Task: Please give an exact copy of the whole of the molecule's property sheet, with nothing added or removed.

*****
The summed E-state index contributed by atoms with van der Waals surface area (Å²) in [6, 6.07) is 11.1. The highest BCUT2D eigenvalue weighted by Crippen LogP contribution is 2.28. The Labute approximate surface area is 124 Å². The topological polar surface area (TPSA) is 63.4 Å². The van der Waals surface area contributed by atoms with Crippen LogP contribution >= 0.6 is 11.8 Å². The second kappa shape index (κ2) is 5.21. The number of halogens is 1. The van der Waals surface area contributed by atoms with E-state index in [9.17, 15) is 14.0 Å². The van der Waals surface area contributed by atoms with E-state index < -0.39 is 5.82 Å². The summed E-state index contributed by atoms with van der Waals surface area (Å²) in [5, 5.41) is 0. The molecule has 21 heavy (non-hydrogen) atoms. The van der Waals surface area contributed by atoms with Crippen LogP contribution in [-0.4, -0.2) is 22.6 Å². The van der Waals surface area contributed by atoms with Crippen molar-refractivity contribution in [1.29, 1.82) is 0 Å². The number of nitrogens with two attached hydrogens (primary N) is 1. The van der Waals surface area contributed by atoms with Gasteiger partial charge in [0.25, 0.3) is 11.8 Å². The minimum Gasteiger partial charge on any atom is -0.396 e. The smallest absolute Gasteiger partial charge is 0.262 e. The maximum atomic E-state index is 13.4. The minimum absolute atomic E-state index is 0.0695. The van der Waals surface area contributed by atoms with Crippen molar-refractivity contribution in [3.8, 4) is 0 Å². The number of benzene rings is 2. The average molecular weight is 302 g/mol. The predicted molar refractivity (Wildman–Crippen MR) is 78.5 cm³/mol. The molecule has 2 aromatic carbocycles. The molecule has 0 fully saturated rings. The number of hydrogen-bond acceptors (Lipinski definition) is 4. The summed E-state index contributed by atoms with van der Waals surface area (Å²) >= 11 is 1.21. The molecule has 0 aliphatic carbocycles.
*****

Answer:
The summed E-state index contributed by atoms with van der Waals surface area (Å²) in [6, 6.07) is 11.1. The highest BCUT2D eigenvalue weighted by Crippen LogP contribution is 2.28. The Labute approximate surface area is 124 Å². The topological polar surface area (TPSA) is 63.4 Å². The van der Waals surface area contributed by atoms with Crippen LogP contribution >= 0.6 is 11.8 Å². The second kappa shape index (κ2) is 5.21. The number of halogens is 1. The van der Waals surface area contributed by atoms with E-state index in [9.17, 15) is 14.0 Å². The van der Waals surface area contributed by atoms with E-state index < -0.39 is 5.82 Å². The summed E-state index contributed by atoms with van der Waals surface area (Å²) in [5, 5.41) is 0. The molecule has 21 heavy (non-hydrogen) atoms. The van der Waals surface area contributed by atoms with Crippen LogP contribution in [-0.4, -0.2) is 22.6 Å². The van der Waals surface area contributed by atoms with Crippen molar-refractivity contribution in [1.29, 1.82) is 0 Å². The number of nitrogens with two attached hydrogens (primary N) is 1. The van der Waals surface area contributed by atoms with Gasteiger partial charge in [0.25, 0.3) is 11.8 Å². The minimum Gasteiger partial charge on any atom is -0.396 e. The smallest absolute Gasteiger partial charge is 0.262 e. The maximum atomic E-state index is 13.4. The minimum absolute atomic E-state index is 0.0695. The van der Waals surface area contributed by atoms with Crippen molar-refractivity contribution in [3.8, 4) is 0 Å². The number of benzene rings is 2. The average molecular weight is 302 g/mol. The predicted molar refractivity (Wildman–Crippen MR) is 78.5 cm³/mol. The molecule has 2 aromatic carbocycles. The molecule has 0 fully saturated rings. The number of hydrogen-bond acceptors (Lipinski definition) is 4. The summed E-state index contributed by atoms with van der Waals surface area (Å²) >= 11 is 1.21. The molecule has 0 aliphatic carbocycles.